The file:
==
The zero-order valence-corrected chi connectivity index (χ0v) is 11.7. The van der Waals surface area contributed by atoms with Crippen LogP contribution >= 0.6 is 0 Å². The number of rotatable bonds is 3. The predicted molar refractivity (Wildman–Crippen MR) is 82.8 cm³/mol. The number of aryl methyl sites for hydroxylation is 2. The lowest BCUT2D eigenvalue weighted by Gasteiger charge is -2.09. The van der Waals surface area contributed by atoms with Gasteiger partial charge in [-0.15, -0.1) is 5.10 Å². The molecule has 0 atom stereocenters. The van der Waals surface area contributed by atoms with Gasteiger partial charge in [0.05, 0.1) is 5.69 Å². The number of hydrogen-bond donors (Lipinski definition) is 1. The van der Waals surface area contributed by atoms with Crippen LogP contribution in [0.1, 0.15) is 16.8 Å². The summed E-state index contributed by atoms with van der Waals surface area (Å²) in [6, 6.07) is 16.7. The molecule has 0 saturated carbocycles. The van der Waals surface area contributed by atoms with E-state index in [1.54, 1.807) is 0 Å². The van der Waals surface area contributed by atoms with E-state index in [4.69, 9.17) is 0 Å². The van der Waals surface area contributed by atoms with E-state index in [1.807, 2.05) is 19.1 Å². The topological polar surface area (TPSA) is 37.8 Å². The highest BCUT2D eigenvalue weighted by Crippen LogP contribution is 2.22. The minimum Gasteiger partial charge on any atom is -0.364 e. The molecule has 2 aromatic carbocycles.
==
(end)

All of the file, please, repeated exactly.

The zero-order valence-corrected chi connectivity index (χ0v) is 11.7. The van der Waals surface area contributed by atoms with Crippen LogP contribution >= 0.6 is 0 Å². The number of rotatable bonds is 3. The predicted molar refractivity (Wildman–Crippen MR) is 82.8 cm³/mol. The number of aryl methyl sites for hydroxylation is 2. The lowest BCUT2D eigenvalue weighted by Gasteiger charge is -2.09. The van der Waals surface area contributed by atoms with Gasteiger partial charge in [-0.15, -0.1) is 5.10 Å². The molecule has 0 atom stereocenters. The van der Waals surface area contributed by atoms with Gasteiger partial charge in [0.05, 0.1) is 5.69 Å². The number of hydrogen-bond donors (Lipinski definition) is 1. The van der Waals surface area contributed by atoms with Crippen LogP contribution in [0.1, 0.15) is 16.8 Å². The summed E-state index contributed by atoms with van der Waals surface area (Å²) in [6, 6.07) is 16.7. The molecule has 0 saturated carbocycles. The van der Waals surface area contributed by atoms with E-state index in [1.54, 1.807) is 0 Å². The van der Waals surface area contributed by atoms with E-state index in [4.69, 9.17) is 0 Å². The van der Waals surface area contributed by atoms with E-state index in [1.807, 2.05) is 19.1 Å². The topological polar surface area (TPSA) is 37.8 Å². The highest BCUT2D eigenvalue weighted by Crippen LogP contribution is 2.22. The minimum Gasteiger partial charge on any atom is -0.364 e. The molecule has 2 aromatic carbocycles.